Re: Individual vs. the group in consensus process
From: Sharon Villines (sharonsharonvillines.com)
Date: Fri, 25 Apr 2003 13:10:07 -0600 (MDT)
On 4/24/2003 4:31 PM, "Rob Sandelin" <floriferous [at] msn.com> wrote:

> I think Sharon you misunderstand me. I don't say individuals do not have
> self interests, or should give up their self interest, I say, if the group
> process I call consensus is to function well, the individual interests are
> given to the group, examined and fairly dealt with in relation to the whole
> groups needs. 

This is the original statement:

> 2. Participants agree that the good of the group is the most important
> factor.

What I would feel comfortable with is "agree that the good of all members of
the group is the most important factor."
 
> Labeling this Groupthink, is a misnomer. It's group commitment. In an
> individualist focus, there is shallow group commitment, where the individual
> is only willing to give to the group in relation to what is comfortable or
> convenient for them.

I agree with what you intend to be saying about consensus being a group
process and concern for the good of everyone as a group has to be a
commitment for consensus to work, but often people idealize "the group" as
something ethereal and all important. As if it were independent of
individual interests or as if they by giving all to the group have become
Jesus-like, walking on water. As one person said to me, you only exist as a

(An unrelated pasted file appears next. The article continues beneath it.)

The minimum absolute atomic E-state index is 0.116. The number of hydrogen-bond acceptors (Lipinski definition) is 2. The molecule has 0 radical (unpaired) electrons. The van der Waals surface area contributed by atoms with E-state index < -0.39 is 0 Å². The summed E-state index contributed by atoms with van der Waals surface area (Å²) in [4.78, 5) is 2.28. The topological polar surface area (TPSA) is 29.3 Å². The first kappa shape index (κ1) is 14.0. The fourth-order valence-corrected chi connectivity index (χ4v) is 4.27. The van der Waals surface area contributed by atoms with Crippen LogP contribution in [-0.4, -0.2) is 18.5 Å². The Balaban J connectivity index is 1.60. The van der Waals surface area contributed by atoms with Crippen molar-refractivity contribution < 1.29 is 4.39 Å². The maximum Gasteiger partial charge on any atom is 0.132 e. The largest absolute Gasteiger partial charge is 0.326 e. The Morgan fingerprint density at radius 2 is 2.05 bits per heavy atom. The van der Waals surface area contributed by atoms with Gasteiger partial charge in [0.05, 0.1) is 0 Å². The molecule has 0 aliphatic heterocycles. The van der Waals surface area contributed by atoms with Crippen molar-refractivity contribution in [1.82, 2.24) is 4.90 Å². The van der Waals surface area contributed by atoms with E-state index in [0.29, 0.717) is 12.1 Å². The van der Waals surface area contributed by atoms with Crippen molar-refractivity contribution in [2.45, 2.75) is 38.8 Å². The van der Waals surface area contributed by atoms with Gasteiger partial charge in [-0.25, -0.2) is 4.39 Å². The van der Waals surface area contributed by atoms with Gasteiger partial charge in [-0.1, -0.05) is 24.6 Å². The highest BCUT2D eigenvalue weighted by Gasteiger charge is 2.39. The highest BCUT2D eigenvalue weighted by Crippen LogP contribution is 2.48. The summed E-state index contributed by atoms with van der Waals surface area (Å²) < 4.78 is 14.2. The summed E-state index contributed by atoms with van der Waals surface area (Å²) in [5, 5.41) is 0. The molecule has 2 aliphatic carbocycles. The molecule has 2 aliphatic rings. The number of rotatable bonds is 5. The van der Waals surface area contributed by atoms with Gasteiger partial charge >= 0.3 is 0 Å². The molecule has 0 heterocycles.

member of the group. The group gives you power. Without it, you have no
definition." This is what I'm concerned about. This kind of thinking leads
to groupthink. Compromise can also lead to groupthink -- you end up with a
solution that meets no one's needs and thus weakens "the group."

In coming to consensus, each person's needs have to be considered and
addressed in a way the individual feels comfortable with. In the process
individuals come to see their stated needs change in response to other needs
and in response to what is possible. That is what makes a group a group. But
it is still a group of individuals.

I don't think we would disagree in practice, but these words are interpreted
by some in a very different way. For people who have experience with
religious groups that require total giving up to the group, it can be
misleading to say that the good of the group has to be the most important
factor. That isn't what consensus in cohousing is all about.

Sharon
-- 
Sharon Villines
Takoma Village Cohousing, Washington DC
http://www.takomavillage.org

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